One challenge that we face when it comes to group policy management has to do with how do we get updates out to our users and our computers once we've made them on a group policy object. Because by default, a user and computer will refresh and go through and do a group policy update every 90 minutes, but what happens when we make a change and we want to make that change take effect right now. Well there's a couple different things that we can do, so let me show you how they're done.
In order to demonstrate this, I'm gonna go into DC01. Here on DC01, we're looking at the server manager, and the first thing that I wanna show you is something to where I want you to treat this computer that we're looking at as being the client. Okay, this is the machine that needs to be updated, and in order to do this, we have to go to the command prompt. So I'm gonna click on Start, type in C-M-D, take us right into the command prompt. Here in the command prompt window, the command that we can use, and it's been around pretty much as long as group policy has been around, is gpupdate.
Just simply gpupdate, I'll hit enter, and you'll see here that it says it's updating the policy, and in just a moment, it's gonna tell me that the Computer Policy has been updated. There it is, and after that, it will tell me that the User Policy has been updated, and boom, there we go, it's all completed. This is what I would do out on a machine to have that machine refresh through all the group policies that are linked to containers that affect this particular computer, or the user that's logged in to this computer.
Now please, keep in mind, that this is done on a computer-by-computer basis, right, so this is just one at a time. It is not a remote update, so it's something that, in a scenario where, let's say a user has called you and there's a problem and you realize that problem was caused by a group policy, you update that group policy, and you want the user to get the changes right away, you would tell them to open up a command prompt and run gpupdate. This would not be something that would work very well if you made a change and you wanted to update a lot of computers all at once.
I'll show you how to do that in just a moment. Before I do, I do wanna also show you that gpudate has some switches that you might wanna be familiar with. So I'm gonna type in gpupdate and put in a forward slash question mark, for help, and then from there, I'm gonna scroll back up to the top, and point out a couple of switches. Now there's a number of them here to look at. The two main switches that I want you to be familiar with are the very first two listed here. The first one is target. This one confuses a lot of people.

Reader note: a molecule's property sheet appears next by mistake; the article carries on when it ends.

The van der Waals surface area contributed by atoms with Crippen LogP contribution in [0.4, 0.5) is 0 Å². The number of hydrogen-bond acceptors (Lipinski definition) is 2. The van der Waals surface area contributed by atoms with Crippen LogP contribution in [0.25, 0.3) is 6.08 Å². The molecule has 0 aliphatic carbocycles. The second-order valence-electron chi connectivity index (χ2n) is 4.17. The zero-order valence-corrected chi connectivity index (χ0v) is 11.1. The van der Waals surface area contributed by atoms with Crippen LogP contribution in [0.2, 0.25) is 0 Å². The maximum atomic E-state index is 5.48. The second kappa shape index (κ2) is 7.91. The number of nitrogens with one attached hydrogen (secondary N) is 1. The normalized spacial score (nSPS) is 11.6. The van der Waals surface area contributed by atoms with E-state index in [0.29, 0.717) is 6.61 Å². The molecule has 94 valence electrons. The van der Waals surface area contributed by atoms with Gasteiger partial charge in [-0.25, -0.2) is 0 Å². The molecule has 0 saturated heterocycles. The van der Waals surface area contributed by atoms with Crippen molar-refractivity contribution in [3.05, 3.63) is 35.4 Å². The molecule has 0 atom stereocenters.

If you do forward slash target, colon, and then you have computer or user. Now a lot of people think, oh this is a great way for me to do a gpudate and do it targeting a specific computer or a specific user. That is not what this is. We're not saying, aim this at a certain computer or user, but rather, we're targeting to only update the computer settings, or only update the user settings. That's what that switch actually means. Okay, this is not a way of targeting a specific computer or user.
The next one is forward slash force, and this is a way to forcefully say to the computer, and really or the user logged in, please reapply the entire group policy. Pretend like we're starting from scratch. Do all the settings, not just anything that might have changed. So that's what forward slash force is. Now, the next one here. I'm gonna kinda skip past this wait switch. It's not one that is commonly used, and you can read what it does here. It sets the number of seconds to wait for the policy processing to finish.
Not a big issue there. And the next two, slash logoff and slash boot, while they can be important, I kinda have not really seen where it makes a whole lot of sense to use them. Slash logoff, you'll see here, it says causes a logoff after the Group Policy settings have been updated, and slash boot causes the computer to reboot after the Group Policy settings have been applied. Now, some updates, and you'll read if you read the rest of the help document here, you'll see is because certain client-side extensions don't actually update unless the user actually logs off and logs back in, or unless the computer is actually rebooted.
So, the switches make a lot of sense. The problem is, why not just ask the user to logoff and log back on, or to reboot the computer? And then the gpupdate command just doesn't even need it. All right, so , yes, technically you can do the gpupdate to make sure the system truly has updated and then do the logoff or the reboot but personally I've found that it's just an unnecessary step. You can just have logoff and log back on, or just simply do a reboot. All right, so that's the gpupdate command.And More... To Know.